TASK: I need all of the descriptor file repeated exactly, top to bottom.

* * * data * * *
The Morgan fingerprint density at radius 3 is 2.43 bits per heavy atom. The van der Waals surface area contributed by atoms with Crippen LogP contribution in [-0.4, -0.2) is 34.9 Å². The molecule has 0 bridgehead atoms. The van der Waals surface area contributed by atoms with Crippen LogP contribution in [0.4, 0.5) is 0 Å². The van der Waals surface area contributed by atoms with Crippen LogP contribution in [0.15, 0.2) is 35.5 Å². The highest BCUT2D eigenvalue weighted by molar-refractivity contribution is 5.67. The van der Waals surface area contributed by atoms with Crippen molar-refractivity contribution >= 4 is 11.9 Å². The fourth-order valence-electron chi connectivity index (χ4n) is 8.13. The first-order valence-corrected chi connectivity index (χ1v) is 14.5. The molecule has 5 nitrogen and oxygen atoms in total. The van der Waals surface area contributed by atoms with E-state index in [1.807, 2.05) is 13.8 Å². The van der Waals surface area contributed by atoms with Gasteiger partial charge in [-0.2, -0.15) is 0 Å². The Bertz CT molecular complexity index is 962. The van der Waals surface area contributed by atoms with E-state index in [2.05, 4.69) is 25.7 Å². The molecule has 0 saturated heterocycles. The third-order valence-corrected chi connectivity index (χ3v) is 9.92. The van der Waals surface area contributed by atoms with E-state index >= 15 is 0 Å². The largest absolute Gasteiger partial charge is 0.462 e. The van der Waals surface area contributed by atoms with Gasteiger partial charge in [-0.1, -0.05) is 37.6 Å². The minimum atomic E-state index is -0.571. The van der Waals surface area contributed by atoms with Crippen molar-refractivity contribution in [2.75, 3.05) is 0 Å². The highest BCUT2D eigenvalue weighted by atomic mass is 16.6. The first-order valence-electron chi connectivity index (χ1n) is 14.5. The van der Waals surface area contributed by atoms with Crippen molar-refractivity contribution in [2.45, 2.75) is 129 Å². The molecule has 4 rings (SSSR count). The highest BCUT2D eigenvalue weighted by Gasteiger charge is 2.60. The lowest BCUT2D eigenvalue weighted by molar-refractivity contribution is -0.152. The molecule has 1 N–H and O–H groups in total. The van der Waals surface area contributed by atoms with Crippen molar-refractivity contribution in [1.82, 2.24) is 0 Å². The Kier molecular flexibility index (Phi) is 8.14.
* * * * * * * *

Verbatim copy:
The Morgan fingerprint density at radius 3 is 2.43 bits per heavy atom. The van der Waals surface area contributed by atoms with Crippen LogP contribution in [-0.4, -0.2) is 34.9 Å². The molecule has 0 bridgehead atoms. The van der Waals surface area contributed by atoms with Crippen LogP contribution in [0.4, 0.5) is 0 Å². The van der Waals surface area contributed by atoms with Crippen LogP contribution in [0.15, 0.2) is 35.5 Å². The highest BCUT2D eigenvalue weighted by molar-refractivity contribution is 5.67. The van der Waals surface area contributed by atoms with Crippen molar-refractivity contribution >= 4 is 11.9 Å². The fourth-order valence-electron chi connectivity index (χ4n) is 8.13. The first-order valence-corrected chi connectivity index (χ1v) is 14.5. The molecule has 5 nitrogen and oxygen atoms in total. The van der Waals surface area contributed by atoms with E-state index in [1.807, 2.05) is 13.8 Å². The van der Waals surface area contributed by atoms with Gasteiger partial charge in [-0.2, -0.15) is 0 Å². The Bertz CT molecular complexity index is 962. The van der Waals surface area contributed by atoms with E-state index in [2.05, 4.69) is 25.7 Å². The molecule has 0 saturated heterocycles. The third-order valence-corrected chi connectivity index (χ3v) is 9.92. The van der Waals surface area contributed by atoms with E-state index >= 15 is 0 Å². The largest absolute Gasteiger partial charge is 0.462 e. The van der Waals surface area contributed by atoms with Gasteiger partial charge in [-0.1, -0.05) is 37.6 Å². The minimum atomic E-state index is -0.571. The van der Waals surface area contributed by atoms with Crippen molar-refractivity contribution in [2.75, 3.05) is 0 Å². The highest BCUT2D eigenvalue weighted by atomic mass is 16.6. The first-order valence-electron chi connectivity index (χ1n) is 14.5. The van der Waals surface area contributed by atoms with Crippen molar-refractivity contribution in [2.45, 2.75) is 129 Å². The molecule has 4 rings (SSSR count). The highest BCUT2D eigenvalue weighted by Gasteiger charge is 2.60. The lowest BCUT2D eigenvalue weighted by molar-refractivity contribution is -0.152. The molecule has 1 N–H and O–H groups in total. The van der Waals surface area contributed by atoms with Crippen molar-refractivity contribution in [1.82, 2.24) is 0 Å². The Kier molecular flexibility index (Phi) is 8.14.